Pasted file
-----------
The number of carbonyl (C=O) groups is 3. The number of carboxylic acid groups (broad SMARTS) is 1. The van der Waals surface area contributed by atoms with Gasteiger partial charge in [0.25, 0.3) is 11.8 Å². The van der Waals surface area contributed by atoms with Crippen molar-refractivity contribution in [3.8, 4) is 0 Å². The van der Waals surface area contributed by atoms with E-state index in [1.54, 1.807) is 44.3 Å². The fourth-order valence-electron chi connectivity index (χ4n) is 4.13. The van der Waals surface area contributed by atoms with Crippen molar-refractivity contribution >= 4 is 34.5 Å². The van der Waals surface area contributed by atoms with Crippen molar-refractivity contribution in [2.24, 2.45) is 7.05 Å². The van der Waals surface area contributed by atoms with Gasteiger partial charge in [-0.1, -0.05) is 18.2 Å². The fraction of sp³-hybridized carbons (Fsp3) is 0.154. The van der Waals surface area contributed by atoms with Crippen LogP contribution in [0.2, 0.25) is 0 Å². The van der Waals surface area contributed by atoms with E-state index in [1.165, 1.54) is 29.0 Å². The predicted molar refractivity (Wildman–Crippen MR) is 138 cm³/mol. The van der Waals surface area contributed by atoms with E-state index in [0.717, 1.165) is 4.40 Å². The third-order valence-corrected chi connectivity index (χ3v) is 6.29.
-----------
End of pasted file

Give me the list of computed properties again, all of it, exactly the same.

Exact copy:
The number of carbonyl (C=O) groups is 3. The number of carboxylic acid groups (broad SMARTS) is 1. The van der Waals surface area contributed by atoms with Gasteiger partial charge in [0.25, 0.3) is 11.8 Å². The van der Waals surface area contributed by atoms with Crippen molar-refractivity contribution in [3.8, 4) is 0 Å². The van der Waals surface area contributed by atoms with E-state index in [1.54, 1.807) is 44.3 Å². The fourth-order valence-electron chi connectivity index (χ4n) is 4.13. The van der Waals surface area contributed by atoms with Crippen molar-refractivity contribution >= 4 is 34.5 Å². The van der Waals surface area contributed by atoms with Crippen molar-refractivity contribution in [2.24, 2.45) is 7.05 Å². The van der Waals surface area contributed by atoms with Gasteiger partial charge in [-0.1, -0.05) is 18.2 Å². The fraction of sp³-hybridized carbons (Fsp3) is 0.154. The van der Waals surface area contributed by atoms with Crippen LogP contribution in [0.2, 0.25) is 0 Å². The van der Waals surface area contributed by atoms with E-state index in [1.165, 1.54) is 29.0 Å². The predicted molar refractivity (Wildman–Crippen MR) is 138 cm³/mol. The van der Waals surface area contributed by atoms with E-state index in [0.717, 1.165) is 4.40 Å². The third-order valence-corrected chi connectivity index (χ3v) is 6.29.